God, thank you that I can worship freely this morning with other believers without fear of being arrested or killed. I GET to worship; not I HAVE to.

God, thank you that I can celebrate the life of this godly man this afternoon and encourage his wife and family. I GET to celebrate his life; not I HAVE to.

God, thank you that I have friends I can gather with tonight for food and laughter and encouragement. I GET to hang out with them; not I HAVE to.

I don’t want to leave a legacy of grumbling and murmuring.

2. What kind of legacy am I leaving with my faith?

Do I demonstrate doubt and unbelief, or faith and trust that God will do what He says He will do? Do I choose to focus on the obstacles instead of God’s faithfulness, or do I demonstrate faith in God even when the situation seems overwhelming and impossible?

I don’t want to leave a legacy of doubt and unbelief.

3. What kind of legacy am I leaving with my actions?

Am I obedient to God, or disobedient and compromising my Christian values? What kind of impact am I having on others as they watch what I do and how I respond to situations? Am I setting a positive example or a negative one? What do my actions reveal about my relationship with God?

I don’t want to leave a legacy of disobedience.

4. What kind of legacy am I leaving with my life?

What or whom am I investing my life in? Am I investing in things of eternal significance or in things that won’t last?

I recently found a note written in a cookbook that my mom’s Sunday School class compiled years ago. Each lady wrote a note of wisdom for the generations coming behind them. This is what mom wrote:

Conduct yourself in a manner that is pleasing to God by – loving others, put God first in your life, learn to forgive and forget, control your tongue, be humble, have a right attitude, and last but not least, pray to God and thank Him every day for all the blessings He has given you.

Mom not only communicated this wisdom with her words, but with her faith and actions and life. She left a legacy of eternal significance.

My nieces wrote these messages on Facebook the day mom went home to be with Jesus.

My Grandma passed away this morning. She lived close to 99 years here on this earth and is now dancing down the streets of Heaven. I will be forever grateful to have had her in my life, and she will always be my hero.

My sweet Grandma went home to be with Jesus this morning. While I’m sad that she is gone, I’m happy that she is whole and healthy again. At 98, she lived a long and fruitful life, and it can definitely be said that hers was a life well-lived.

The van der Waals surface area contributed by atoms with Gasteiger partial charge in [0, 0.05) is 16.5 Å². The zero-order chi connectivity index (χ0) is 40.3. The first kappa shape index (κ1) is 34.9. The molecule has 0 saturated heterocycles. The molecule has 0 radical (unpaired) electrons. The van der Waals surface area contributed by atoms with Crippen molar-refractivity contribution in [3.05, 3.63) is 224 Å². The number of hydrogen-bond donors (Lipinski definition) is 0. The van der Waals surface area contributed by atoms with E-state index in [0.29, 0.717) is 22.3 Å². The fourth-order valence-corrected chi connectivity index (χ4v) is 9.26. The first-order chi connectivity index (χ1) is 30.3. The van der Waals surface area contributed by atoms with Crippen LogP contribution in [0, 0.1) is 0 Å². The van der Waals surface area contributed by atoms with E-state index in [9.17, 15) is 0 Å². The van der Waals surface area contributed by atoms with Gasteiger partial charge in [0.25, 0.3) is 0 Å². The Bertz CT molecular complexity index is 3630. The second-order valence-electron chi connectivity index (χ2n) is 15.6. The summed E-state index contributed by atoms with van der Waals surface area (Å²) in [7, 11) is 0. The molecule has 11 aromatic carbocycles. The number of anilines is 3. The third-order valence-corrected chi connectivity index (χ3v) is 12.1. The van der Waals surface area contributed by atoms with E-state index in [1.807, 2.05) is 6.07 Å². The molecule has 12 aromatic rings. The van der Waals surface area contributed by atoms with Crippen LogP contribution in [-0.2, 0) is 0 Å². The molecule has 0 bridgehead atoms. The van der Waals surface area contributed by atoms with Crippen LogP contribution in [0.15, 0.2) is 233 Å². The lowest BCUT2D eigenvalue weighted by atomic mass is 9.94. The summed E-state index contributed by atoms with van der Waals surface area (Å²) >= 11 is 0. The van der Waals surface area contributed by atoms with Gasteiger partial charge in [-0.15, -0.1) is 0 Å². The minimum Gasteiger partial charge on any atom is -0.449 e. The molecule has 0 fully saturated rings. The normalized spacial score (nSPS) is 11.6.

Mom left a legacy of eternal significance. Will we do the same? What kind of impact are we making with our lives?

To listen to the audio message, click here.

I Want to Quit!

stressed-out-person[1]Most of us have probably said those words more than once in our lives. It may be that we wanted to quit our marriage, a job, a ministry we’ve been leading or serving in, or a relationship that’s difficult. How do we know when to quit and when to hang in there and persevere?

I’ve said those words numerous times. When I worked as a perfusionist running the heart lung machine in open heart surgery, I wanted to quit almost every week. I was tired of the stress, the long hours, the difficulty of the job, and sometimes the difficult relationships in the operating room. But God had me hang in there for 18 years, and then He directed me to quit that profession and move into the next chapter of my life.

As I look back at that season, I see how God used those challenging times to prepare me for what I’m doing now. Working in surgery helped me learn how to deal with harsh words, strong personalities, and long hours that go far beyond eight-hour days. Those years also taught me the value of teamwork. If we didn’t work as a team, the results for the patient would have been disastrous. I had to stay focused and commit wholeheartedly to what I was doing. Great lessons for life!